Johnny Carson, Game Shows, and a Lesson about Trust

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Back in the 1950s, into the 1960s, a game show called Who Do You Trust? aired where couples were asked questions, and one had to “trust” the other to answer it (or not!). If you remember the show (some of us do) you may also remember that Edgar Bergen (yes, Candace Bergen’s father) was the MC for the show.

However, what you may not remember is that a year or two into the show, Bergen was replaced by Johnny Carson – who often “helped” the couples get the right answers. He helped them – well – TRUST.

The irony of this particular game show, one with TRUST in the title, is that it aired during the years of the game show scandals – yes – scandals! The game show scandals were all about cheating, and giving answers to pre-determined winners, and money changing hands in ways it shouldn’t.

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The Momma Test

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Over the years, one of my favorite things to do has been to work with / speak to / address college students. They are young, aren’t yet set in their ways, still hope to save the world, are naive to the “follow the money” aspects of healthcare and, honestly, it’s just plain fun.

Last week I had the privilege of participating in an ethics debate for a well-known and respected university in a course called Controversies in Healthcare (medical, legal, and bio ethics), to a combination group of law students and medical students, on the topic of independent advocacy – vs – hospital advocacy. My co-debater was the Director of Ombudsman at a very well-known and respected hospital system.

The idea, since it was a “controversies” class, was that we were supposed to argue that our own solutions were the better solutions, and that the opposing solution was not a good choice.

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Loaded for Bear May Mean No Care

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Last week, I received an email from a woman, I’ll call her Miranda, taking me to task for an article I had written that she found online. If Miranda had her way, I’d be walking the plank about now, or on my way to life in prison.

The article she found is about patient modesty and how it affects one’s ability to get medical care. It poses the problem, considers the roots of the situation, then offers ideas to help someone get beyond modesty hurdles in order to benefit from better medical care.

Oh, but Miranda was not happy about that article!  She graced my email inbox with a missive (out of curiosity I pasted it into a word document to see how many printed pages it would be – about 5!), as if she was the prosecutor outlining all the reasons I should get life in prison, taking me to task because I had not taken into account survivors of sexual abuse. Further, the fact that I used a car as a metaphor offended her because people aren’t cars!  (She’s right. They aren’t. I didn’t say they were. I used cars as a metaphor.) She expected me to rewrite and republish the article, and she wanted a “public apology” for being so callous and ignoring the plight of sexual abuse survivors.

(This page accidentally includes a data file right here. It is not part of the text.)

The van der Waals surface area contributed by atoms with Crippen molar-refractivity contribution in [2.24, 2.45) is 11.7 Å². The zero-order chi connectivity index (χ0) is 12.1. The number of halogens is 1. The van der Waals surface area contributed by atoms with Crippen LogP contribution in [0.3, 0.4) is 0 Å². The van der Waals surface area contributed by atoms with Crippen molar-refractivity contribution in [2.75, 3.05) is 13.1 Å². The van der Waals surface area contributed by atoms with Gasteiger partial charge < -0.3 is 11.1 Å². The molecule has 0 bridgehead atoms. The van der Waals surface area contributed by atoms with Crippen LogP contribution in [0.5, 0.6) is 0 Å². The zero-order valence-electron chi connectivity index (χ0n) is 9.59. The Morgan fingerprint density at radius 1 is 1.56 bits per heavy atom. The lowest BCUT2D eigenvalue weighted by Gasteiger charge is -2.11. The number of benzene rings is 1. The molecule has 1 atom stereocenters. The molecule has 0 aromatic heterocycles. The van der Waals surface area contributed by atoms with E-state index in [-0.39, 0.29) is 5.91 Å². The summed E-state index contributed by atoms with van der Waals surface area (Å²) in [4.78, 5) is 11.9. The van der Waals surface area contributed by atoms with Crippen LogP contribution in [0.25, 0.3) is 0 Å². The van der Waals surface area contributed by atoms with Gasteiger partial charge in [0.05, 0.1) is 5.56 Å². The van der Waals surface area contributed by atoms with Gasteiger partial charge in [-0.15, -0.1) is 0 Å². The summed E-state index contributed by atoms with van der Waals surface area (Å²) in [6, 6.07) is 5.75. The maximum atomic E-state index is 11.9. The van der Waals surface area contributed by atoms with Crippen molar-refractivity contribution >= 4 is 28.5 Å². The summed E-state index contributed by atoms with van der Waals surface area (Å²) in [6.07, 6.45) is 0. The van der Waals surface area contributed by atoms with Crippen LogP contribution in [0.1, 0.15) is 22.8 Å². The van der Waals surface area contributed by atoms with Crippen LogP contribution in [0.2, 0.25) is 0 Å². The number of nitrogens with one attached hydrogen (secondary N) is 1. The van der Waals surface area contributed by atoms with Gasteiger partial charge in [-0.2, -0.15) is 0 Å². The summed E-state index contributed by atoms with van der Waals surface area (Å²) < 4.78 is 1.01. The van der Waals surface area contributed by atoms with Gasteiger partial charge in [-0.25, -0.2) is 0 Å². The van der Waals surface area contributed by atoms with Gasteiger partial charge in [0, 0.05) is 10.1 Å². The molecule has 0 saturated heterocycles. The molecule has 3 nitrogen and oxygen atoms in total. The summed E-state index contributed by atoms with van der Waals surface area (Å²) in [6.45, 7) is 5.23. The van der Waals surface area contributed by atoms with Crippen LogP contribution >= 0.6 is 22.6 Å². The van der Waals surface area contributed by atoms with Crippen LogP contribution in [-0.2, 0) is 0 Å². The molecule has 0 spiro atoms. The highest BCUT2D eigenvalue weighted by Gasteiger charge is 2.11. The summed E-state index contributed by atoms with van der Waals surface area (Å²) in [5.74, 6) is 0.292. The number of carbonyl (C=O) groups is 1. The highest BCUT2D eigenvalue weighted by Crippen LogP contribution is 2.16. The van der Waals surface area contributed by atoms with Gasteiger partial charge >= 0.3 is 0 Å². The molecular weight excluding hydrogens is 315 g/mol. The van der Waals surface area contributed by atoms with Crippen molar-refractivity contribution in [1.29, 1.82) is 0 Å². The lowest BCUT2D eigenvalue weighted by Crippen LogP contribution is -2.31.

Wow!

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Successes, Failures, and My Biggest Surprise

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12 years. While on the one hand, 12 years seems like a looong time, on the other hand, it has gone by in the blink of an eye.

I’m referring to the 12 years I’ve focused my professional life on building the profession of independent health and patient advocacy, having made the decision in 2007 to begin building an online presence for advocates through the AdvoConnection Directory website. It eventually launched in Fall 2009* and evolved to become The Alliance of Professional Health Advocates.

So I’ve been giving thought to what I consider to be our biggest successes, biggest failures, and biggest surprises during this time, and that’s what I’m sharing with you today. These are my own opinion, of course!  You might make other choices. See what you think:

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Licensed, Certified, Uppercase, lowercase: Where Are You?

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Andrea is confused, and if Andrea is confused, others among you are, too. She’s just the one who asked. (You might want to thank her!)

Andrea posted a comment on a previous APHA Blog post called Revisiting the Mean Girls in Our New Advocacy Environment asking me to follow up now that we have certification for Patient Advocates.  Her confusion (excerpted, but you can read it all here):

In my opinion, the PACB certification does not nullify or restrict a state license in nursing. It feels like these two knowledge bases go hand in hand. I cannot find any information on your caution to RNs to “specifically NOT promote their work as being nurse-related, and not to cross the line”. I see nothing in the linked ethics or competencies that restricts any kind of nursing interventions other than prescribing medications, and actual medical diagnoses. 

In other words, I believe she is asking, “Why can’t I be a nurse and a patient advocate, too?”

And the answer is…. (drumroll please….)

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